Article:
British art invaded New York this spring. The three-pronged attack was mounted not by the YBAs responsible for the adolescent tantrums in Brooklyn last year, but by a group of seasoned painters, all over seventy, all with distinguished track records: Lucian Freud, Leon Kossoff, and Craigie Aitchison, in order of their familiarity to audiences on this side of the Atlantic. The three shows overlapped by accident rather than by design, it seems, but the coincidence probably made all of them more provocative than they would have been in isolation. Seeing recent works by Freud, Kossoff, and Aitchison in fairly close proximity offered opportunities for interesting comparisons and suggested even more interesting questions about individuality and the Britishness of British art.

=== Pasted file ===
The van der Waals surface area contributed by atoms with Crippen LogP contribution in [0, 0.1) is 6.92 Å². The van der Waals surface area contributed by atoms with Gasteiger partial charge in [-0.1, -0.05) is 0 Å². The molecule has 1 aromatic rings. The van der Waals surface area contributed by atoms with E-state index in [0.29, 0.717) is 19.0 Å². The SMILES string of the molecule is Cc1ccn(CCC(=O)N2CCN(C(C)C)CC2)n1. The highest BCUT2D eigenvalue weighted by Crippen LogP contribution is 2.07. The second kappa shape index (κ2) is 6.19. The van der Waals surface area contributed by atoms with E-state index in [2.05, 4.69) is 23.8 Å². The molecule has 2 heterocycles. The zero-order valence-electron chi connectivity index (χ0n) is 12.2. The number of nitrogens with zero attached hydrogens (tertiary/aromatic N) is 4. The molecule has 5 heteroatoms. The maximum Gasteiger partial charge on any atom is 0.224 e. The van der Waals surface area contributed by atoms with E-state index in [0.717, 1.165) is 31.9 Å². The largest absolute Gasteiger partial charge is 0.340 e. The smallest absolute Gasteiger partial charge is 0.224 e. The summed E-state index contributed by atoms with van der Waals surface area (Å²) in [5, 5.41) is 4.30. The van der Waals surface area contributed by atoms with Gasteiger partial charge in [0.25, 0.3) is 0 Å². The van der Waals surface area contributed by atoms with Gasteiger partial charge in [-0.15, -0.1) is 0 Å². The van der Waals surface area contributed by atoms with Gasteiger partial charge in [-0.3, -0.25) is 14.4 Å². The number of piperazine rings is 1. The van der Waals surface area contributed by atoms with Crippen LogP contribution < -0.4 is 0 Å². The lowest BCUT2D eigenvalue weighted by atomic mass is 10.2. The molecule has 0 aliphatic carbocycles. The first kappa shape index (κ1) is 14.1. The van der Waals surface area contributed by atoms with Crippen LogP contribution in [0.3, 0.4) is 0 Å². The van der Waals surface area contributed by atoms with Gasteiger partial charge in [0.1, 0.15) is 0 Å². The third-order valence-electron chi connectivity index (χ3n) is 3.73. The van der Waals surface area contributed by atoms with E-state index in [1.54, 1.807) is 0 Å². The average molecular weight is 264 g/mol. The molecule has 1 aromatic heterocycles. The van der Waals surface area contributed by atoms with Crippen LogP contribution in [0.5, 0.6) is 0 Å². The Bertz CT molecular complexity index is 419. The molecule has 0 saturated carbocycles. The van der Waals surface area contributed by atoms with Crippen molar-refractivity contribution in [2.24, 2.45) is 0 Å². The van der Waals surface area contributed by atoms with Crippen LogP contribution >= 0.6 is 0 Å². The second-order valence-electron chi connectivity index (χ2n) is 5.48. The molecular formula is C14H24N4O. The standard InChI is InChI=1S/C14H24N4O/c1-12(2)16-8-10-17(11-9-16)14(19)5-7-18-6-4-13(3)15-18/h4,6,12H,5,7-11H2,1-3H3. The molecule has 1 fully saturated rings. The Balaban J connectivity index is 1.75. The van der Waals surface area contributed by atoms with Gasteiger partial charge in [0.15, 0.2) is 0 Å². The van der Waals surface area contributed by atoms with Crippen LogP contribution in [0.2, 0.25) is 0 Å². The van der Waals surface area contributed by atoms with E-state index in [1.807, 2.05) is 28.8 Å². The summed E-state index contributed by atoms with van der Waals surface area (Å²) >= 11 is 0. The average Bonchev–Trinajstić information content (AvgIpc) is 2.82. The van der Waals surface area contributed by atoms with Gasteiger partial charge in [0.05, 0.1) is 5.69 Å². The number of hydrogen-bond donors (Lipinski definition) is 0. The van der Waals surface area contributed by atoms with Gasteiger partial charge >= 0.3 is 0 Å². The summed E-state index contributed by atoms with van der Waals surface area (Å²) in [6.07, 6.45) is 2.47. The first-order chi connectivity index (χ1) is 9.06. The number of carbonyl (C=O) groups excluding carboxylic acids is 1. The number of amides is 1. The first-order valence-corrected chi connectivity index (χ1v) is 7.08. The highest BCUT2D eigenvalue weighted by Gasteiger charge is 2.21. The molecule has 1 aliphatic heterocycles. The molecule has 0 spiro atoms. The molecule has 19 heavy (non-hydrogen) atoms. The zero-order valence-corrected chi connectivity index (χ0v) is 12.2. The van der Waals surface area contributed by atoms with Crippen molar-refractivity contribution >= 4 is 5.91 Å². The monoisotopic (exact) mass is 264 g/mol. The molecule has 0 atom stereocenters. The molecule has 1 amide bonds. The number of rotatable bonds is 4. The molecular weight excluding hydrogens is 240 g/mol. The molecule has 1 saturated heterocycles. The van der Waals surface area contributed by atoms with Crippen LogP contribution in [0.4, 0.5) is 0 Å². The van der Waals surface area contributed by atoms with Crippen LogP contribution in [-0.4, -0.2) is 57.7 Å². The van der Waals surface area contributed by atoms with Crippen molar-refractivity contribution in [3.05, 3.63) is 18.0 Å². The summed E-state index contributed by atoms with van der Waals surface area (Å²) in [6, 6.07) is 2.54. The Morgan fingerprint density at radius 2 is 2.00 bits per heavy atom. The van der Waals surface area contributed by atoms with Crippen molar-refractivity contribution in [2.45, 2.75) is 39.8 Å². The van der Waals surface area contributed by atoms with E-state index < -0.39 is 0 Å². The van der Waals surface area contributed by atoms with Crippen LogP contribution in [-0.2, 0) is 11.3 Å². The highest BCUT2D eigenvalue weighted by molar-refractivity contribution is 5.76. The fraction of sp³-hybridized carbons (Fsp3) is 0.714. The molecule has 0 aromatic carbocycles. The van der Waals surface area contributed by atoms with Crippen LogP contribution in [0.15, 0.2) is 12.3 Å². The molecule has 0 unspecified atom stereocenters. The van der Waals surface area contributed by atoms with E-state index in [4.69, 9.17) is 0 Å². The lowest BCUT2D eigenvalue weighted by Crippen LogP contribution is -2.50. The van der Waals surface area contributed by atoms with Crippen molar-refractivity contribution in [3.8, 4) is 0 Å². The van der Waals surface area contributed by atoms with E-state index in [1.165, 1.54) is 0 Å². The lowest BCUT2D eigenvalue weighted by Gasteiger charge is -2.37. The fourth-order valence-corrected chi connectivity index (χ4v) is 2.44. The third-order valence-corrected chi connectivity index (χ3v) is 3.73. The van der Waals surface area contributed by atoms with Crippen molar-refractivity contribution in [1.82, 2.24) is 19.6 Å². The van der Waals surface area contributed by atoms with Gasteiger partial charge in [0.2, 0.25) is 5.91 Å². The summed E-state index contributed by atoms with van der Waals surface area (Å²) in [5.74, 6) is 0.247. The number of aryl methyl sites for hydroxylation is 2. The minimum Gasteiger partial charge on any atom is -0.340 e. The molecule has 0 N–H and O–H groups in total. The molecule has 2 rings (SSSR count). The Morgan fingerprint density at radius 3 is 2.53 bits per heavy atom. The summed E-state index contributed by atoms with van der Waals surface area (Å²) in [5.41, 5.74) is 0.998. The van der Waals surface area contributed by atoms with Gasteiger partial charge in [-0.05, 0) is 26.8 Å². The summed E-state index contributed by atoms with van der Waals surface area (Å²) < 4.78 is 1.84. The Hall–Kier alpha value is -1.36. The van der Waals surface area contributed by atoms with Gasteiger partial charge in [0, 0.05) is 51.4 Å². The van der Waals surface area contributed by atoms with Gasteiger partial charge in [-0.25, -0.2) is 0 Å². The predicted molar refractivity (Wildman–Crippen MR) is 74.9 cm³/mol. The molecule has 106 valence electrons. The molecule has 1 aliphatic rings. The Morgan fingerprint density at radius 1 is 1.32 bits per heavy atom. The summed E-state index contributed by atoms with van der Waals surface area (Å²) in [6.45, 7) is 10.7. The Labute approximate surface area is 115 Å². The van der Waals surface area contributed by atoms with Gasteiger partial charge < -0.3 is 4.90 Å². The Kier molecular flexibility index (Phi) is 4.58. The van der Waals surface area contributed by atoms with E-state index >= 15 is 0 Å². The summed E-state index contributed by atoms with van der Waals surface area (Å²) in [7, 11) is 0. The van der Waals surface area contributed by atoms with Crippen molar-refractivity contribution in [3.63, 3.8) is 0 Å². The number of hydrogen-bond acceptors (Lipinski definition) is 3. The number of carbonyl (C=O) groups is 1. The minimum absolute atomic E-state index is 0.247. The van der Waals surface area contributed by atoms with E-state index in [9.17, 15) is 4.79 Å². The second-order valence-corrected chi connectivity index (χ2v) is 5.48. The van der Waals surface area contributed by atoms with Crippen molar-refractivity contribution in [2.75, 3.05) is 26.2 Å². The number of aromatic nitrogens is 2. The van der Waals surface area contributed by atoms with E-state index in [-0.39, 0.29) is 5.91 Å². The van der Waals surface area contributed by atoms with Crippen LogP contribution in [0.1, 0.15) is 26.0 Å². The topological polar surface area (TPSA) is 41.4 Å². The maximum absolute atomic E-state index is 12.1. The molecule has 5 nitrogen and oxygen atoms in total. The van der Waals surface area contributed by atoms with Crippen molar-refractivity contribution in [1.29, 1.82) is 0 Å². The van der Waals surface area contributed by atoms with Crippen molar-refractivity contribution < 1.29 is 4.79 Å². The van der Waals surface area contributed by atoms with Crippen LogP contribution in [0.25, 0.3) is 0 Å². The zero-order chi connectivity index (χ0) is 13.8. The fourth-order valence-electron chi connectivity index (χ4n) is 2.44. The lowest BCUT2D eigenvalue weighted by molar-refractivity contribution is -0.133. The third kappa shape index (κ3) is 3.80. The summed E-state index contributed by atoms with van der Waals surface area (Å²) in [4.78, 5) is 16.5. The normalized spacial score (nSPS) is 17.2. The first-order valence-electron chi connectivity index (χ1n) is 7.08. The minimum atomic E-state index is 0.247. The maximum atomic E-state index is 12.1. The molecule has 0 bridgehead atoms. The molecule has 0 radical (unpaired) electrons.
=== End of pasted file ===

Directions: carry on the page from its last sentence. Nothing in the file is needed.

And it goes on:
Freud was last seen here in some depth in 1996, in concurrent exhibitions at Acquavella and the Metropolitan. I confess to mixed...


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